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Commission passes nonresident waterfowl permit changes effective 2019-20 season

BY Randy Zellers

ON 09-20-2018


Sept. 20, 2018

Randy Zellers

Assistant Chief of Communications

FORT SMITH – Commissioners voted to amend nonresident waterfowl permits to be valid only during certain portions of the duck season at today’s regularly scheduled Commission meeting at the Temple Live Event Center in Fort Smith. The change, however, will not go into effect until the 2019-20 waterfowl season.

According to the new regulation, nonresidents will be able to hunt waterfowl on certain Arkansas WMAs only during the first nine days of the first segment of waterfowl season, the first 12 days of the third segment of the season and the last nine days of the third segment of the season, beginning in the 2019-20 season. The 2018-19 season still will follow the same framework as last year, with nonresidents allowed to hunt ducks on certain WMAs any time during an open waterfowl season, but being limited to a maximum of six 5-day permits.

The proposal to regulate certain dates in which the permits are valid was introduced by Commissioners during the Commission’s August meeting. The proposal was a response to public comments about crowded conditions at some of Arkansas’s most popular public duck hunting areas.

“This isn’t about us versus them,” said Commissioner Stan Jones of Walnut Ridge. “It’s about maintaining the quality of the hunt. Right now there’s a hunter behind every tree.The nonresidents may even see where residents decide not to show up to those most popular places during those days because they know there will be crowds and choose to go elsewhere.”

A public survey to gather comments from residents and nonresidents has been available at and was widely publicized during the last month. Nearly 5,000 people completed the survey.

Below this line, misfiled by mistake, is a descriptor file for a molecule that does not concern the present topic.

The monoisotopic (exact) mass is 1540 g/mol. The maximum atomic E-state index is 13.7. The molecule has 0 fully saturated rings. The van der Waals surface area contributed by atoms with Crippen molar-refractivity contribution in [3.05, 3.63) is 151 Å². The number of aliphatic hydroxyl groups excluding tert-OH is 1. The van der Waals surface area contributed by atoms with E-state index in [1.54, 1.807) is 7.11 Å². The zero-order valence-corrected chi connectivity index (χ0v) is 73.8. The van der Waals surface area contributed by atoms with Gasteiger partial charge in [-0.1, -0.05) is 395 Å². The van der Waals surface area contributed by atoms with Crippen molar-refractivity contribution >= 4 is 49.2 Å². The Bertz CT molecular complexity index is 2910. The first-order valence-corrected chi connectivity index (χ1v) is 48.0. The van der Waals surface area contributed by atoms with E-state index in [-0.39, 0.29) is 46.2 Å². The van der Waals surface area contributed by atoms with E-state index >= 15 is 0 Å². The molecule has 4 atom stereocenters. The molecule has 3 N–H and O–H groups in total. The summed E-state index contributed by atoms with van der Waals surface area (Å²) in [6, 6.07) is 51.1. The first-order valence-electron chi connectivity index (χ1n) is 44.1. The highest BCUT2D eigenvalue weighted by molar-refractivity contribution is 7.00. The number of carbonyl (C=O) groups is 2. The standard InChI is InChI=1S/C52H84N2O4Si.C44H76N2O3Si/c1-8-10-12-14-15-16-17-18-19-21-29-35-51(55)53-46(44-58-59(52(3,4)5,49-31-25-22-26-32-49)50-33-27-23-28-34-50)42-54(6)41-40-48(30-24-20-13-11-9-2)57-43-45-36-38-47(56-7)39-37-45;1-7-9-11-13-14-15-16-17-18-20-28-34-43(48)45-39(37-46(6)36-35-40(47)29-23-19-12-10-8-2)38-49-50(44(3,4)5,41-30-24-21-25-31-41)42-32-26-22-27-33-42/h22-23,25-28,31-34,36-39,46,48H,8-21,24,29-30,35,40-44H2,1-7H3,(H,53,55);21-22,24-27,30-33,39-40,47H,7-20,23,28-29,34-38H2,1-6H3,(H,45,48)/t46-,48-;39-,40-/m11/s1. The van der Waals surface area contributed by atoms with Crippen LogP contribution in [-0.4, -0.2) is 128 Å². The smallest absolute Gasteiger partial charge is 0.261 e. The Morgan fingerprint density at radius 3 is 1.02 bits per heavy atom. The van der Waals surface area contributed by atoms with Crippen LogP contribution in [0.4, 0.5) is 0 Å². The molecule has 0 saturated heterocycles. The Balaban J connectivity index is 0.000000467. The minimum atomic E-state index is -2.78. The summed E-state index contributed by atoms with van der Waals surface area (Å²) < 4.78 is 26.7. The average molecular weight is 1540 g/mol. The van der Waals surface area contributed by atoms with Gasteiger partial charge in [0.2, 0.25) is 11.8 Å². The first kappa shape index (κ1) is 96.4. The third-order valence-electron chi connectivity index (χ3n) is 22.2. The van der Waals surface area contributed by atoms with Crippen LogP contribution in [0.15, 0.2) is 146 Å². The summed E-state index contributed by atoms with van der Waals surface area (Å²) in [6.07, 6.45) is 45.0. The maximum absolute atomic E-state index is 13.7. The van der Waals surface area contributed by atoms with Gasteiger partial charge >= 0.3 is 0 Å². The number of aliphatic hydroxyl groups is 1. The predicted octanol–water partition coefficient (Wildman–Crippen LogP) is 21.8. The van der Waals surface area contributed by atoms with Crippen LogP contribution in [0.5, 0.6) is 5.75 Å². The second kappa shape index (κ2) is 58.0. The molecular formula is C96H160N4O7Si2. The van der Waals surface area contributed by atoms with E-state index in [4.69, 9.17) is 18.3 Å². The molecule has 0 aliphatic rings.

Four members of the public also addressed the commission at today’s meeting. They presented different potential impacts from the regulation change.

AGFC Director Pat Fitts said the vast majority of residents were in strong support of the proposal, but he suggested the delay to be fair to nonresidents who already had made plans for the coming season.

“We have residents who pay into the Conservation Sales Tax who deserve to have some preference just like some other states do for some species,” Fitts said. “But we also want to give staff the opportunity to make the changes in permits to do this right.”

Commissioner Bobby Martin of Rogers spoke against the proposal, offering that changes made last year may have already resolved any overcrowding issues.

“The number of nonresident WMA waterfowl permits issued dropped 42 percent last year,” Martin said. “We can’t seem to figure out a way to get sportsmen to come alongside, work with our staff and really do what they do best … the collective good in sportsmen and women will always do more for the betterment and enjoyment of duck hunting than a library full of regulations that we could ever write.”

Commissioners also heard the first reading of proposed changes to the Commission’s captive wildlife regulations, including those relating to permitting of medically significant venomous reptiles . The list of regulation-change proposals submitted to Commissioners is available at The Commission is expected to vote on these changes at its Oct. 18 meeting. If approved, they will allow individuals and businesses until January 1, 2020, to submit applications for the proper permits to possess, breed or sell regulated animals.

In other business, the Commission:

  • Voted to increase the statewide bag limit on northern pintail ducks from one per day to two per day to align with the bag limit for the Mississippi Flyway set by the U.S. Fish and Wildlife Service.
  • Formally added 436-acre Village Creek Wildlife Management Area in Jackson County to the AGFC’s WMA system.
  • Gave Director Pat Fitts approval to enter into an agreement to resolve a property encroachment on Harris Brake Lake from a neighboring landowner.
  • Heard the first reading of a proposed regulation change to allow an increased permit length from 1 to 3 years for boat docks on Commission-owned lakes.
  • Recognized Rick Young, vice president of operations for Pheasants Forever, for an update on the progress of cooperative Quail Forever work in Arkansas.
  • Recognized Lt. Col. Darrell Martin and other staff at Ft. Chaffee with a special partnership award for their outstanding work to enhance wildlife habitat and hunting opportunities at the military facility.
  • Recognized Stacey Clark and Wes Wright from the AGFC’s wildlife management division for the work they and other staff have done on Bearcat Hollow WMA, which recently earned a special conservation partnership award from the Arkansas Wildlife Federation.
  • Heard an update from Marlis Douglas, Ph.D., about ongoing CWD and Arkansas white-tailed deer research.

A video of the meeting is available at


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